We're finishing up our month of hamstring info, with a bit of a fact check on how you stop hamstring strains from coming back after you get one. First off, these are what we KNOW are risk factors for hamstring strain:
As I talked about last week, your pelvic position plays a huge role in how your hamstrings feel. With a neutral pelvis there is balance between your hip flexors and hamstrings. Any tightness here is ok to be stretched out.
But when we see an anteriorly tilted pelvis (like the picture below) it changes the game. The short hip flexors pull the front of the pelvis down. This by default causes the back of the pelvis where the hamstrings attach to be pulled up. It gives the hamstrings the sensation of being tight without even moving!
So that sensation of tightness, may not be true tightness at all! Stretching the hamstrings further won't make a difference. You have to slack from the other side (loosen the hip flexors, or tilt the pelvis back), to settle the hamstrings back to normal length.
This is a game changer for rehab! If you can't normalize that pelvis or get hip extension...the hamstrings will always take on more load when running, kicking, etc.
Before we even get into testing flexibility, the question is: does it matter? The simple answer is yes, but as I'll explain it depends on what you need that flexibility for. To test it:
A good level of flexibility is hitting around 90 degrees straight in the air. But I find it alright if someone gets to 80 degrees depending on their sport and activity.
But when I do this test what I really look for is on the opposite die. When the leg goes up , what's the pelvis doing? If there's a lot of tilting and bending happening, this is more my concern. It means in a functional task like a soccer kick or sprint you're probably compensating and don't have TRUE flexibility of that hamstring.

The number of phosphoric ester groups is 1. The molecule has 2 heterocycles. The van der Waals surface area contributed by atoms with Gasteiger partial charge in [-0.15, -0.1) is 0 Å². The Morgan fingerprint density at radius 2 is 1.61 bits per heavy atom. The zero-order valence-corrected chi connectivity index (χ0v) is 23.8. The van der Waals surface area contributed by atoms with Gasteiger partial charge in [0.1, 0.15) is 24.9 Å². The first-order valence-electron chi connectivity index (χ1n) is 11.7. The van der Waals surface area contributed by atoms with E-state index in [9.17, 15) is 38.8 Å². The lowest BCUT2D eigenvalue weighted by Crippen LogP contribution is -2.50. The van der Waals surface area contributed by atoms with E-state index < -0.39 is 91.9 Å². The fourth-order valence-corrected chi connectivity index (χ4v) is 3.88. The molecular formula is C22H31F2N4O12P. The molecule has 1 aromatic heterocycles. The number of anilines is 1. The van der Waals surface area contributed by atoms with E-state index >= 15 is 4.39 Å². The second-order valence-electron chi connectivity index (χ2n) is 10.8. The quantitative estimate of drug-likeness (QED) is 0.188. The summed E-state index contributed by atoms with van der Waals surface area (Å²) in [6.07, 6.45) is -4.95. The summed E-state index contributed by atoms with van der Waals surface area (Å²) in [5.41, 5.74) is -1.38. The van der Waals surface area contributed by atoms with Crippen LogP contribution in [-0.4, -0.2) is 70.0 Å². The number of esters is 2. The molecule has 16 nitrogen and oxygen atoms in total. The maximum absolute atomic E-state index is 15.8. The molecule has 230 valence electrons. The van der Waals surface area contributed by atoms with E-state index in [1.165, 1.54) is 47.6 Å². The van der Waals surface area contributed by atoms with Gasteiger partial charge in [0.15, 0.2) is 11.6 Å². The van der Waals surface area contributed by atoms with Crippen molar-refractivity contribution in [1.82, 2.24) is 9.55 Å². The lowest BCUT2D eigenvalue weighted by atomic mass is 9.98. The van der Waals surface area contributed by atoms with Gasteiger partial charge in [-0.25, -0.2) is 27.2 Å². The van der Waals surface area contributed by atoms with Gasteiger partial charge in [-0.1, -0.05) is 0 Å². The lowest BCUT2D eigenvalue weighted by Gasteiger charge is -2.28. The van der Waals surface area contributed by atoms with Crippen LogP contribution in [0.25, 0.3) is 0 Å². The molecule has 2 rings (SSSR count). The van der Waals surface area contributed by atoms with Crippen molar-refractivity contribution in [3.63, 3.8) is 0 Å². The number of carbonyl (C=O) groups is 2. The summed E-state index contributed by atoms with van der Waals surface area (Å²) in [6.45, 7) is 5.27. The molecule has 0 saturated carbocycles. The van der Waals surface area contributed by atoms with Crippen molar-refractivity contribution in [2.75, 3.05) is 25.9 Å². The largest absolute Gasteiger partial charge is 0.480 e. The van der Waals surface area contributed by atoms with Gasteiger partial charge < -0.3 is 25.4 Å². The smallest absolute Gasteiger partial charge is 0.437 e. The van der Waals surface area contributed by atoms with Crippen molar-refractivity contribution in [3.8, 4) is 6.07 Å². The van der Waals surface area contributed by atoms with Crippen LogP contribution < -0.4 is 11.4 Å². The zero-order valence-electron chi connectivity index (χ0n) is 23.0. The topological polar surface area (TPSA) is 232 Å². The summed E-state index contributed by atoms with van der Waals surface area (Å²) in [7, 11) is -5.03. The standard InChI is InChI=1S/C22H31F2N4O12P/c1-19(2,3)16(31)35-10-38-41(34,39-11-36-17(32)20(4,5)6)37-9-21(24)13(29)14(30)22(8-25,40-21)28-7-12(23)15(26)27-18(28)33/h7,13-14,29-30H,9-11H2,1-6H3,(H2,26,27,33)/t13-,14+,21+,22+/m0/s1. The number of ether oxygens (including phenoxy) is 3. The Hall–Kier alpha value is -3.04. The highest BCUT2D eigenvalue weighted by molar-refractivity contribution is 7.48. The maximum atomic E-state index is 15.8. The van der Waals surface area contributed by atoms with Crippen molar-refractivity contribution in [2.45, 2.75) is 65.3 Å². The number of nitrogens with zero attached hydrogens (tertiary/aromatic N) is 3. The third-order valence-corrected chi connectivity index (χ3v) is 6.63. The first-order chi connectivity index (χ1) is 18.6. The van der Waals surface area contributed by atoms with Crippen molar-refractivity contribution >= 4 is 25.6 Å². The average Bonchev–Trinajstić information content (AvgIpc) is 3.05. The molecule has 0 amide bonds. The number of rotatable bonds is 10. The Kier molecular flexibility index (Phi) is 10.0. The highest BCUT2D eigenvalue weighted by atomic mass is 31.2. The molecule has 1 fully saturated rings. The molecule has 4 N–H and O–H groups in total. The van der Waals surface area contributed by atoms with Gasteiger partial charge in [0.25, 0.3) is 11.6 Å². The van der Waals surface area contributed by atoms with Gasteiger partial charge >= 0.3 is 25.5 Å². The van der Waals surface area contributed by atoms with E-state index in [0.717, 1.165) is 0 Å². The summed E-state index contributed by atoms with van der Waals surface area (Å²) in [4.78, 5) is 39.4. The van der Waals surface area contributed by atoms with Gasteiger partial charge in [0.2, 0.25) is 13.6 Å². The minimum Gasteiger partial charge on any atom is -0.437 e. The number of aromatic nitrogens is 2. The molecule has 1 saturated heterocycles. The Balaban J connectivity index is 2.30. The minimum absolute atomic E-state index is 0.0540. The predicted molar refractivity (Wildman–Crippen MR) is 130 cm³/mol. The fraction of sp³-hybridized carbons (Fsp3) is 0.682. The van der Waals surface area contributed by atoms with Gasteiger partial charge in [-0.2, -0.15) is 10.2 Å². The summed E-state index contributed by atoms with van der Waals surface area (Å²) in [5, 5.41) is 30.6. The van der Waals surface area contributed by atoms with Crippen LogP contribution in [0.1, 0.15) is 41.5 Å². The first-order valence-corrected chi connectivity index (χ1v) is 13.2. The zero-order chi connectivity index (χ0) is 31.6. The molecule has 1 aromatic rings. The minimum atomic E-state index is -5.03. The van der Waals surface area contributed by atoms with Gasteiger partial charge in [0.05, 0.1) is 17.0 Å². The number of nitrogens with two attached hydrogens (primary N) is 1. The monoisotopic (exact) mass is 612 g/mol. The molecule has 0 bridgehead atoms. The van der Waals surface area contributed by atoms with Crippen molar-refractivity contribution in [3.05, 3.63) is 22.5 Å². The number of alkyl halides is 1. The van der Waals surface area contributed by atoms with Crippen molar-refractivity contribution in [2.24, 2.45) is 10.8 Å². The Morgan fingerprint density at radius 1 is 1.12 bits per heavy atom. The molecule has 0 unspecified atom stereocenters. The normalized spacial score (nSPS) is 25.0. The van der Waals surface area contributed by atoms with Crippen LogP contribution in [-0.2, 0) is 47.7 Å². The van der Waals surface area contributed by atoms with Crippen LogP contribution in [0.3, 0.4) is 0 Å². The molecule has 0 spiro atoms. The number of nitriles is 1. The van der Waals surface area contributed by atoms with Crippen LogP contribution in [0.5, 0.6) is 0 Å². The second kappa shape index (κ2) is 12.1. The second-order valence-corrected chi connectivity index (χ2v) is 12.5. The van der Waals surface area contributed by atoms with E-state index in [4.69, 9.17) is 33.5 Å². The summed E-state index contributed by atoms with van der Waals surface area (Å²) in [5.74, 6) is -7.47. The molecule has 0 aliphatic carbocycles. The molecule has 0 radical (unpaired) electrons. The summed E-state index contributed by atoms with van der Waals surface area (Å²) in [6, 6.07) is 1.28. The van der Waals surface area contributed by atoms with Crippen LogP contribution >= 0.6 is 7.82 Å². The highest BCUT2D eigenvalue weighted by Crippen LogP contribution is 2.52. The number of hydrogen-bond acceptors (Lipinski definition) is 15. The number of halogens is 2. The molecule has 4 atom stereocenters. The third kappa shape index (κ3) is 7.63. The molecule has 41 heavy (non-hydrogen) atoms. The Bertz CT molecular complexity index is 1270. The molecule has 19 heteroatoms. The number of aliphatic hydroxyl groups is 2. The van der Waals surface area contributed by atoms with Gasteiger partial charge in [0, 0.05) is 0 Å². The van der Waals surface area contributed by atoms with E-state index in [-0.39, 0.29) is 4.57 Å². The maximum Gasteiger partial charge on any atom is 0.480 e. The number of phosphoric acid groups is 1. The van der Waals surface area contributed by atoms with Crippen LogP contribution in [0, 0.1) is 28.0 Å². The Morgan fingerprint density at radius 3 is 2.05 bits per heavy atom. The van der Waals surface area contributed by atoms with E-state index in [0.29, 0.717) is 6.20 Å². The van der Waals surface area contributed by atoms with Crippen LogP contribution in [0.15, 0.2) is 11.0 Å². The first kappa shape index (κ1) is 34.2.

For movement geeks it means you have poor extension or tight hip flexors on the opposite side. It can also mean poor hip mobility on the same side.
Hamstring 'inflexibility' is related to injury (Clarke, 2008). But it depends on WHY inflexibility is happening. You can't just stretch your hamstrings forever, you have to address core stability issues, other muscle balances as well.
Do this simple test yourself, do you have good active hamstring flexibility?
So you just played a pick-up game of soccer for an hour. You go for that final break-away and BAM it feels like you've been hit in the leg with a hammer. This story is all too common, likely you've just experienced a hamstring strain. An injury to one of the thigh muscles, and one of the most common strains in the body.
How does this happen? When you're running at high speeds there's a lot more demand to the muscles of the hip (compared to jogging). The hamstrings run from the back of your pelvis to below your knees. So when your hip is driving your leg forward, the hamstrings act as the breaks to slow down the leg in the last part of 'swing phase'. This breaking action is called 'eccentric contraction' of the muscle
The most force goes through the muscle with this eccentric load. It's why you see these injuries happen on TV with no contact to the athlete. Examples:
These injuries are commonly mismanaged and a lot of times rest doesn't help the muscle. In fact 1/3 of these injuries reoccur within 2 weeks of return to sport! (Heider 2010). We'll get into some hamstring anatomy in the next post.
Milner Chiropractic and Sports Injury Clinic